You know what, though? I wonder why Epstein never bothered to contact a few Computer Science professors to get some help in fleshing out his understanding of the scope of open source development. Surely that would have been a lot easier than to risk a complete underestimation of the scope of open source in use today.

  • Doug Lay

    I’ve never read a thing by Epstein that indicates more than a very superficial, glib understanding of technology. Basically, a man in love with his own economic/legal theories, and if reality doesn’t fit those theories, it must be reality that’s wrong.

  • Mark Levitt

    I think the broader problem with this paper is its complete lack of any meaningful evidence to back up his fairly simplistic claims.

    The whole paper, in lots of words, basically says: “IP rights are good because they allow people to make money. I’m going to prove that by empirical argument. Here’s my opinion on why I’m right.”

    I expected to find some sort of analysis of sales or market size. Perhaps some study of the number of patents issued vs. the amount of venture capital available.

    Where was this empirical examination he claimed was neccessary?

  • Ned Ulbricht

    Now, obviously it wouldn’t be fair to expect a 50-something law professor to be intimately familiar with products like gcc and FreeBSD.

    Why isn’t it fair?

    Back up to Professor Epstein’s claim about large-scale software projects: I think it’s reasonable to expect the professor to have read Dr. Fred Brooks’ The Mythical Man Month before making any kind of claim about software engineering. That book is a classic in the field and “everyone” has read it.

    So, why isn’t it fair to expect Professor Epstein to know something about Apache, Samba, Perl, Python, gcc, MySQL, KDE, Gnome, FreeBSD, OpenSSH?

  • http://www.blindmindseye.com MikeT

    The PFF would do well to actually bring on people with software development experience. That might temper some of their excesses when it comes to commenting about IT. DeLong, for example, always misses the irony that IPCentral’s blog is hosted on a pure open source software stack and that Movable Type was developed in Perl. I’d like to give them the benefit of the doubt and say that it’s a fundamental ignorance problem.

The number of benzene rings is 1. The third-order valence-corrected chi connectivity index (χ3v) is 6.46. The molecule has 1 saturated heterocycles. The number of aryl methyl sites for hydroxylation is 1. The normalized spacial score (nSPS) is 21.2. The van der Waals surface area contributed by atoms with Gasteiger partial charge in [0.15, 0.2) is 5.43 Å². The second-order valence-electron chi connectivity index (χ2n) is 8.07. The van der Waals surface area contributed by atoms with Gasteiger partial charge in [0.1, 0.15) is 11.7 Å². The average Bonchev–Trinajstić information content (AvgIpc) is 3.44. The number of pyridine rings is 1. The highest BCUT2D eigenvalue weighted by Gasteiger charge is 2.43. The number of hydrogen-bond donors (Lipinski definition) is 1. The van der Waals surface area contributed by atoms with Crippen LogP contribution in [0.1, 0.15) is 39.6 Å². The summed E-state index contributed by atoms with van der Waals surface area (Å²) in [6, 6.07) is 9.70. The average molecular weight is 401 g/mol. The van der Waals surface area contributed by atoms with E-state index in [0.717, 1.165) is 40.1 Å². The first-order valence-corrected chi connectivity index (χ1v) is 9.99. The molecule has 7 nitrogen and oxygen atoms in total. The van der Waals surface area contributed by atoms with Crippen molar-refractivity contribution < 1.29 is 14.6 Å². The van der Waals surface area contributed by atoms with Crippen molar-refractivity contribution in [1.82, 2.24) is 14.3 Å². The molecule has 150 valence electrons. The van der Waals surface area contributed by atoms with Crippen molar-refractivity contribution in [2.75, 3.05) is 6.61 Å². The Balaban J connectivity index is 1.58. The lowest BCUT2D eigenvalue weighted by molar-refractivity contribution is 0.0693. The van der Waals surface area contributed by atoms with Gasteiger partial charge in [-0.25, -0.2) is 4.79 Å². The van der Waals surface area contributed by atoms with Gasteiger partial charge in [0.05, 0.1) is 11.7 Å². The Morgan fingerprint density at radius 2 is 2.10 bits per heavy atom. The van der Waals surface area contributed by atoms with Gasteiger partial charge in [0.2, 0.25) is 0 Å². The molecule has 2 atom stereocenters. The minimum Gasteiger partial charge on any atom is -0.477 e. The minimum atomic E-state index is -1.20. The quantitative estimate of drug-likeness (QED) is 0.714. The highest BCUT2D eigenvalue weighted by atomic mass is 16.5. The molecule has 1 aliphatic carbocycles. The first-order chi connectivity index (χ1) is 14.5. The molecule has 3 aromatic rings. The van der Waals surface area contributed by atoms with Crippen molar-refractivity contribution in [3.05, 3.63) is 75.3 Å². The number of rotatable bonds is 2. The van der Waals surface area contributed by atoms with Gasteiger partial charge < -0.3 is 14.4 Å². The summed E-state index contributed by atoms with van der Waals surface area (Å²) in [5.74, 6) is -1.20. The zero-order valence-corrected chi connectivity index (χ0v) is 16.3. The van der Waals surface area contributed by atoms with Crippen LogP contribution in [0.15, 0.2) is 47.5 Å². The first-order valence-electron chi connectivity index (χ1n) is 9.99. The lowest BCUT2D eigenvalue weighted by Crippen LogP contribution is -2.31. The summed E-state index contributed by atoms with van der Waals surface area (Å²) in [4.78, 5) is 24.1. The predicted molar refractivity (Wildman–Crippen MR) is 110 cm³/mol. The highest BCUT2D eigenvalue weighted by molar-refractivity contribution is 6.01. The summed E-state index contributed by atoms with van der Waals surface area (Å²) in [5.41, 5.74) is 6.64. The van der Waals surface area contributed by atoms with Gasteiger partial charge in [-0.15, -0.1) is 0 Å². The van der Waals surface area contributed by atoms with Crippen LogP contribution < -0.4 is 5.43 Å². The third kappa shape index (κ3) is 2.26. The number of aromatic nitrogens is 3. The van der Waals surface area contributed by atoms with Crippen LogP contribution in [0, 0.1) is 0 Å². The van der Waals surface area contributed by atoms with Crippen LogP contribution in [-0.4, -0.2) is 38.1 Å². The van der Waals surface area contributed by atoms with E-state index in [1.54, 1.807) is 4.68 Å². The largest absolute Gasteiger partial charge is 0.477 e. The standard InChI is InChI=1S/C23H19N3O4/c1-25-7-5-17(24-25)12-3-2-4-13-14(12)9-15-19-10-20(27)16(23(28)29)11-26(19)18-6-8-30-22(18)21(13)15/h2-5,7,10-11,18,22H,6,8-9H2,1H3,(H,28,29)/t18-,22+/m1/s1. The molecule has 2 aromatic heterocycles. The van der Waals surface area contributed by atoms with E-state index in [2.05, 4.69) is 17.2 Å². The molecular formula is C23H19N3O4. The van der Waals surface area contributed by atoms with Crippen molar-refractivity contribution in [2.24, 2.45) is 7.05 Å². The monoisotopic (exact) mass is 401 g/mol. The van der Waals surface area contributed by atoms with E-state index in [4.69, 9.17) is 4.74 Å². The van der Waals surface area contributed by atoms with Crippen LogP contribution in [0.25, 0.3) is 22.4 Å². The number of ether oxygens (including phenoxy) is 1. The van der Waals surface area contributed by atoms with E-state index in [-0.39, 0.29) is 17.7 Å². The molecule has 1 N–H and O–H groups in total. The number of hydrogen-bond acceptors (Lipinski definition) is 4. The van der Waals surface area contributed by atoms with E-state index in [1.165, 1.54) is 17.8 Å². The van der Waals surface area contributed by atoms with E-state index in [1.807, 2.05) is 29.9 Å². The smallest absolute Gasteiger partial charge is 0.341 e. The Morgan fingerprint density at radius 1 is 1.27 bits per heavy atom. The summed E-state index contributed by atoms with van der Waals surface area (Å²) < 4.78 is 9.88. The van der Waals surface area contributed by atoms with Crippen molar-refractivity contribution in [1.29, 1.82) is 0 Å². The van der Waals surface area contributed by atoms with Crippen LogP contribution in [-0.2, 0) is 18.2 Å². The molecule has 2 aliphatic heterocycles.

The only part that Epstein seems to have gotten right is the software patent threat, and the need to have big companies like IBM bringing their “nuclear patent arsenals” to bear on companies like SCO. That, however, is caused simply by the fact that we have software patents in the first place.

    It’s not hard to find out that Google uses Linux and Python on pretty much all of its production servers. Python is one of their official languages! The company is a living testament to how open source is fit for a corporate enterprise setting. Few companies out there have the sort of massive infrastructure that Google does. Comparing Google to most of them owuld be like comparing the entire US military to the boy scouts. So… if open source software is good enough for Google, why is it still in doubt?

    You know what, though? I wonder why Epstein never bothered to contact a few Computer Science professors to get some help in fleshing out his understanding of the scope of open source development. Surely that would have been a lot easier than to risk a complete underestimation of the scope of open source in use today.

  • Doug Lay